The way I read it, 2Degrees’ main target market is the younger pre-pay user. They’re not (yet) looking for corporate accounts or sophisticated high-end smartphone users. In this sense, the IDEOS U8150 is a great fit as their first smartphone: capable, not going to stun the geeks, but priced well for the market.
At $379 outright, you can’t expect the U8150 to compete with the iPhone 4 or top-end android phones, but it performs admirably. I think this is largely down to the unmodified Android 2.2 version that Huawei have loaded on the phone. Even with a 528MHz CPU, the U8150 performs almost snappily. In fact in places it out-performs a full-price Android smartphone running 2.1 with layers of OEM cruft.
It still has that classic Android UI lag, with the screen running a few milliseconds behind your thumb. But the thing is, I’m ok with that for the price. When I pay near-on $1000 for a phone, I want it to feel like an iPhone or Windows Phone under my thumb. But for $379? I’ll accept feature-phone performance and smartphone features.
Features? We got Features!
Another huge plus of vanilla Android 2.2 “with Google” is you’re guaranteed to get all the things you’d expect from Android. Apps, maps, email, contact sync, navigation, active wallpaper. It’s all right there out of the box. Which is frankly amazing for the price. This phone even does some stuff that the iPhone 4 can’t do: it has WiFi tethering and FM Radio.
I like Huawei’s approach with this device. Step away from the forking customisations that HTC, Sony, Samsung, and others seem so enamored by, and just run the device the way Google planned. And Huawei are no slouches either: apparently their network gear is behind the networks that serve more than a billion humans.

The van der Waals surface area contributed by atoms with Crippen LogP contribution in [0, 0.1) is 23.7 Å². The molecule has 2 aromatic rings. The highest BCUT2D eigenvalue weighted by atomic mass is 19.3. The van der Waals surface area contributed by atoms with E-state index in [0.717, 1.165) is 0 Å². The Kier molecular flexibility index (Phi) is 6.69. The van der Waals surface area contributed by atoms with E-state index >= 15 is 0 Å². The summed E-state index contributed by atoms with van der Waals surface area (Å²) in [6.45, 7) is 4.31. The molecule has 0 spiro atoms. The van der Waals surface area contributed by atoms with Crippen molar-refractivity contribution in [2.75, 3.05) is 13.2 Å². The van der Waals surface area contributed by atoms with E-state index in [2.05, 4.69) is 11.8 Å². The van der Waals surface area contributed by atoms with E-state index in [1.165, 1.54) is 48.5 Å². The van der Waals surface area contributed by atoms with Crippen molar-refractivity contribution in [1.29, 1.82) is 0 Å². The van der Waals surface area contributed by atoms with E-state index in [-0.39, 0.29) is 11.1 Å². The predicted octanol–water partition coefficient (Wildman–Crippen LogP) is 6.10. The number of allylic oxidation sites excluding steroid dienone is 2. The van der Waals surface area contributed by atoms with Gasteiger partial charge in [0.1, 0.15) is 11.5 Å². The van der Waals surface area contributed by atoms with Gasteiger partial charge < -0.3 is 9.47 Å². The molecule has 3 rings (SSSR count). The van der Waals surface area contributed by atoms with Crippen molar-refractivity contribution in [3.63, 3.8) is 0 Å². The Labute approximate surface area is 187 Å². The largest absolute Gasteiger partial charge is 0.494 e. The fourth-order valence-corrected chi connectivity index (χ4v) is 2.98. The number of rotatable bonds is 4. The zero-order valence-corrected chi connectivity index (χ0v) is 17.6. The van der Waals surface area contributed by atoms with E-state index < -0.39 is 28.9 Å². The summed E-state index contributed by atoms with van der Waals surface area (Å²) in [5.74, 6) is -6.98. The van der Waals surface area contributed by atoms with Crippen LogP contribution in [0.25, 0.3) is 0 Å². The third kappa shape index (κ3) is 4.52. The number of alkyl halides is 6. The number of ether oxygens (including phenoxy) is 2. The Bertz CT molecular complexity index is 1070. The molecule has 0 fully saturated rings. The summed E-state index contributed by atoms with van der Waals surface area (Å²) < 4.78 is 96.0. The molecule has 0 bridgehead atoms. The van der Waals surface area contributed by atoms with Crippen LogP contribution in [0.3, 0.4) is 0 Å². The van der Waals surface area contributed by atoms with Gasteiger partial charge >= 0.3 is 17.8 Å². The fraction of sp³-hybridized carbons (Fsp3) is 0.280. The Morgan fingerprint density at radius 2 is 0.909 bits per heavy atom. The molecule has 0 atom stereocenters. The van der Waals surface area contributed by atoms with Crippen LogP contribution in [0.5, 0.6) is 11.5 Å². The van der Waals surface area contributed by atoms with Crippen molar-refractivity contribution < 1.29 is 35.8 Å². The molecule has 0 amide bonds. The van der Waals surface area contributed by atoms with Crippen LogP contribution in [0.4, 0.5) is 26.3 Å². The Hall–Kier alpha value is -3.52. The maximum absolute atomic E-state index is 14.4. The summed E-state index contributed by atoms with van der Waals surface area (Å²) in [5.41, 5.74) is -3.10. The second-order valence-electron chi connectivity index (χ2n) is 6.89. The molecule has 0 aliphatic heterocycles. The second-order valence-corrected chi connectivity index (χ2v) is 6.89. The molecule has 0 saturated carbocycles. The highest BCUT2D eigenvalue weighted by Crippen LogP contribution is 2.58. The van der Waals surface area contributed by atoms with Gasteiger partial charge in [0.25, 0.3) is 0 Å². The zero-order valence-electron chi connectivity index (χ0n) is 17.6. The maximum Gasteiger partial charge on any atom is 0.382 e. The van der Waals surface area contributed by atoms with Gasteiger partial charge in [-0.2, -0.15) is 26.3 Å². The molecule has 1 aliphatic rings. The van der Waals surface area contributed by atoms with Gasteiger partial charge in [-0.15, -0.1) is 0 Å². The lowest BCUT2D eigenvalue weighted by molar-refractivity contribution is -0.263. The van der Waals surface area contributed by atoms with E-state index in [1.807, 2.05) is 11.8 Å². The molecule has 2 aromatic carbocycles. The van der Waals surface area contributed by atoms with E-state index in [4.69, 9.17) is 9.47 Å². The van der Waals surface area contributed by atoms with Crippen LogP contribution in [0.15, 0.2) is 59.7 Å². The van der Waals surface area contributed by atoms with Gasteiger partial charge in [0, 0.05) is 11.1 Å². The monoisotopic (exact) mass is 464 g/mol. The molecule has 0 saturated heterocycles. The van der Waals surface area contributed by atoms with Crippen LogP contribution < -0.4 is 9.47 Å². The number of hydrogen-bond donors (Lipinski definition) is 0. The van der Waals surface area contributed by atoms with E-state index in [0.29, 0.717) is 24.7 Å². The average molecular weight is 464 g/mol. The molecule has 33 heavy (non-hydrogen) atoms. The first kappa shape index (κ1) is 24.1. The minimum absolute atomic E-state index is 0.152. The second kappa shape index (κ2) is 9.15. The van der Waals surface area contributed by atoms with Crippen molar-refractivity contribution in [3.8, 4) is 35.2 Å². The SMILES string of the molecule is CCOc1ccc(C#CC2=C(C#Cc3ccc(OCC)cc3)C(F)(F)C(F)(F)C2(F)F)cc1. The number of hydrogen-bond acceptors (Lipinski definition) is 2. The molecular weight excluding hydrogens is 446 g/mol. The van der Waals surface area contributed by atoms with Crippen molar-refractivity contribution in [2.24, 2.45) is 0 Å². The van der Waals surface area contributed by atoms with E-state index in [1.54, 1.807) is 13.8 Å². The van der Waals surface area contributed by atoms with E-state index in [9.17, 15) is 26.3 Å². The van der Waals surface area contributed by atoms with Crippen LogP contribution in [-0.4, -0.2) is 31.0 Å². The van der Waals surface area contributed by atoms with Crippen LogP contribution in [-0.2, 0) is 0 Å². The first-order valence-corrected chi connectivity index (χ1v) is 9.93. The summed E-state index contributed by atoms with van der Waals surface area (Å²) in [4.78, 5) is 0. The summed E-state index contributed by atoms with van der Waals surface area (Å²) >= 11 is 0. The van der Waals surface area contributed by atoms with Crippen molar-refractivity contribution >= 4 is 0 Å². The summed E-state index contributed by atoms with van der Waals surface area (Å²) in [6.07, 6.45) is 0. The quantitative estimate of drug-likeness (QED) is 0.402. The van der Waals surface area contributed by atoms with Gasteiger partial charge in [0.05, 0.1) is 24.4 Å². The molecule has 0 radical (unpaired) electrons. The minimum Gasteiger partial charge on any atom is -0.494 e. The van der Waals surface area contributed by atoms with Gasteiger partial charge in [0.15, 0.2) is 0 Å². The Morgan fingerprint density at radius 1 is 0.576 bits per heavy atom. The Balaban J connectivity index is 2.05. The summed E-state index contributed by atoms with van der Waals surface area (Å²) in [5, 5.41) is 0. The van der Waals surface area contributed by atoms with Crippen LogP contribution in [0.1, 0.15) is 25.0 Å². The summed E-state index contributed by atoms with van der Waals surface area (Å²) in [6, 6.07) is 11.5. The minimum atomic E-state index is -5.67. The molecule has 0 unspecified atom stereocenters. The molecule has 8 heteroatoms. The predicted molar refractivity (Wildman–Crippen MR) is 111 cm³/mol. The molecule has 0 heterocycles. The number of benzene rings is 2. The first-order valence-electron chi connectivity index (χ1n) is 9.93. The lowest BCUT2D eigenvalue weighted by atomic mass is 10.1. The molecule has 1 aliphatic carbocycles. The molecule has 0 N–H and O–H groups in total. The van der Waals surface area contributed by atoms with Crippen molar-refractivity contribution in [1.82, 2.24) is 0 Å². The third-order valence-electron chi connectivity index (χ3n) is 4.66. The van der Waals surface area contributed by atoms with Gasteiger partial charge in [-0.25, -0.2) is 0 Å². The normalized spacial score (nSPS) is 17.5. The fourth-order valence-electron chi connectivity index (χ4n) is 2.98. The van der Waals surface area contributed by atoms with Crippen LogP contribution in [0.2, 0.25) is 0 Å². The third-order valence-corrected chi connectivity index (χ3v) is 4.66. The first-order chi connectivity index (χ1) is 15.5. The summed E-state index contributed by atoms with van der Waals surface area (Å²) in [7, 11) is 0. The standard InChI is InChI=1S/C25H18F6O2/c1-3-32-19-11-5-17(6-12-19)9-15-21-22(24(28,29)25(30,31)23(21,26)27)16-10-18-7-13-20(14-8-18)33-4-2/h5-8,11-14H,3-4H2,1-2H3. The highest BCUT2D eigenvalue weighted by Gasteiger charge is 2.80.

So what are you compromising by not spending $500 more? Two key things: screen size and upgrades. The screen is tiny, and the on-screen keyboard is just adequate at the size. If you txt and email a lot, play with one first to make sure you’re comfortable.
The lack of upgrades will be a concern for the geek-set: Huawei have categorically stated that this phone won’t be getting Android 3.0. I don’t know if that also means no other 2.x versions, but I wouldn’t be surprised if they’ve dropped the facility for upgrades altogether. Again: no real drama for the target market, because 2.2 doesn’t lack features (like 1.x) or performance (like 2.1).
Vodafone tried to pull one over 2Degrees by dropping their 845 Android phone to $199. Thing is, the 845 is really at the level of a throwaway phone, or perhaps just barely valid as an emergency backup for smartphone users. A resistive touch screen and Android 2.1 on slow hardware is just a recipe for pain and anguish. Comparing the devices side-by-side, you can see a couple of other places the 845 falls short: no FM radio, no 802.11n (but it does have a headphone plug too).
Do yourself a favour and stretch to the IDEOS if you’re looking for a cheap Android phone.
I can’t believe how good the kids have it these days. When I was a young scallywag I had to pair a Nokia phone with an iPaq (that’s a Q there, not a D) over infrared.
- Did I mention the price?
- Vanilla Android 2.2
- Capacitive touch screen
- Coloured backs for cool kids
- Screen size and resolution (ok for price though)
- No upgrades to Android 3